Those closed storefronts are not just here. I think it's pretty obvious that the whole world is struggling with how to return to growth. We don't need to worry about our taxes being "too high" because they are lower than almost anywhere you look around here. But Act 1 doesn't allow that to matter. Pay to Play is inevitable….so make your donation to FLITE when you are asked. A foundation to fill in the cracks for those students who cannot write checks to take advantage of these programs we won't be able to afford without more direct charges to the participants is one very easy way to step up and matter. (FLITE – Foundation for Learning in TE)

    [Reply]

  12. John, the test is whether SB members have the “stones” to tell the union to “pound sand” in the 2012 contract negotiations? How about a less adversarial tone and an ongoing conversation with the teachers’ union starting now? While unions exist to protect workers’ rights and negotiate the best deal they can for their members, our teachers care deeply about their students as well as their job security. They have good reasons to start talking and work with the district.

    I think you underestimate the resolve of SB members to address recurring budget problems and realign spending. For example, the 2010-11 budget reflects lowering health benefit costs by $300k-400k through self-funding. That was the only option the SB had during an ongoing contract. But I expect they will ask more shared sacrifice of teachers in 2012. The salary matrix that Ray Clarke has explained so well will change when smaller raises are incorporated into the next contract. I think teachers expect both to happen and understand their options are limited given the tight job market for teachers.

    We should all turn to the state legislature tand demand they maintain adequate education funding as they slash away – unimpeded by the opposing party – in 2011.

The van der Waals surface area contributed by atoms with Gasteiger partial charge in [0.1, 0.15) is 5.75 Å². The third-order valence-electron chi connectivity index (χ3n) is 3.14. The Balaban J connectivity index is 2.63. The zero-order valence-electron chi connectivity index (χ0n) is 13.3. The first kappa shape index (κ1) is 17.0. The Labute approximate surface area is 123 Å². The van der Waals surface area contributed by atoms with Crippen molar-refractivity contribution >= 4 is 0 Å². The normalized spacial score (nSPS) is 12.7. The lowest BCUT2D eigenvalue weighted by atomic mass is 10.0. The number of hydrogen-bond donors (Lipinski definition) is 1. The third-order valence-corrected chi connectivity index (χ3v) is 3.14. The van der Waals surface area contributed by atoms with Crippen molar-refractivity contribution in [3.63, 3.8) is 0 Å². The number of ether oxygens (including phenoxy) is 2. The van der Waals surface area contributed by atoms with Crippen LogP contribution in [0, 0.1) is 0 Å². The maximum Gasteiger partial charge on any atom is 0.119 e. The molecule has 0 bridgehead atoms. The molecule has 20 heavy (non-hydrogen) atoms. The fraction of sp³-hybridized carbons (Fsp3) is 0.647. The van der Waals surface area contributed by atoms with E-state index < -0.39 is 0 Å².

Cheap shot, Papa Dick, re former board members’ “compassion. Why don’t you step up and run for SB since you fancy yourself a hard-nosed negotiator?

    [Reply]

  13. Do you know that unions can do things like refuse to write college recommendations for students, prepare lesson plans or grade papers (with the exception of what they can do during regular school hours) and more? Strikes are bad, but so are the other tactics the unions can use to negotiate.

    If you want to get TESD’s budget under control, we need our state legislature to get the unions under control by stopping teacher strikes and allowing districts to cut staff for economic reasons. Currently, teachers can force boards to give them raises because they know they cannot lose their jobs due to staff cuts. Unions are more realistic on wages when they know that jobs could be cut as a result.

    With the fund balance, TESD can get thru the next few years, but public unions will take down even TESD in the long run if we cannot stop teacher strikes and allow staff layoffs for financial reasons.

    [Reply]

    Mr. Roboto Reply:

    Have to agree with much of what Kate has said on this one.

    I don’t think any student has ever gone to a Union and asked them for a Letter of Recommendation (unless perhaps the kid interned with said Union). If a teacher refuses to write a kid a Letter of Recommendation, it may be due to the fact that the student is a slacker, and the teacher is saying no rather than having to write a letter that tells the reader that the student lacks motivation.

    Unions are not the problem, they are doing their job, which is to get the best deal they can for their membership. The problem is that in years past, School Boads throughout PA promised things that did not have a immediate cost impact, but which became more expense]ive as time went on.

    I think that Kate is wrong, however, when she looks towards Harrisburg for the solution. They are just as cash strapped as the local governments, and if they do happen to have extra cash on hand, I am sure that it will need to go to those school districts that are the most needy, and not the more well off ones such as ours.

    [Reply]

    Kevin Grewell Reply:

    John, you said: “Next contract, if the teachers don’t agree – fire them!”

    As we have pointed out many times, you can’t just fire teachers. Pennsylvania law does not allow for that, in fact you cannot even lay teachers off for economic reasons. That alone significantly complicates negotiations and makes the kind of hard bargaining you suggest very difficult, to say the least. Again, that’s state law, and that would need to be changed in Harrisburg. Also, again, much of the red ink comes from the state-controlled pension system, with the increased multiplier – all of which is not the fault of local boards. Again, all 501 school districts in PA face the same crisis. Are all 501 boards incompetent?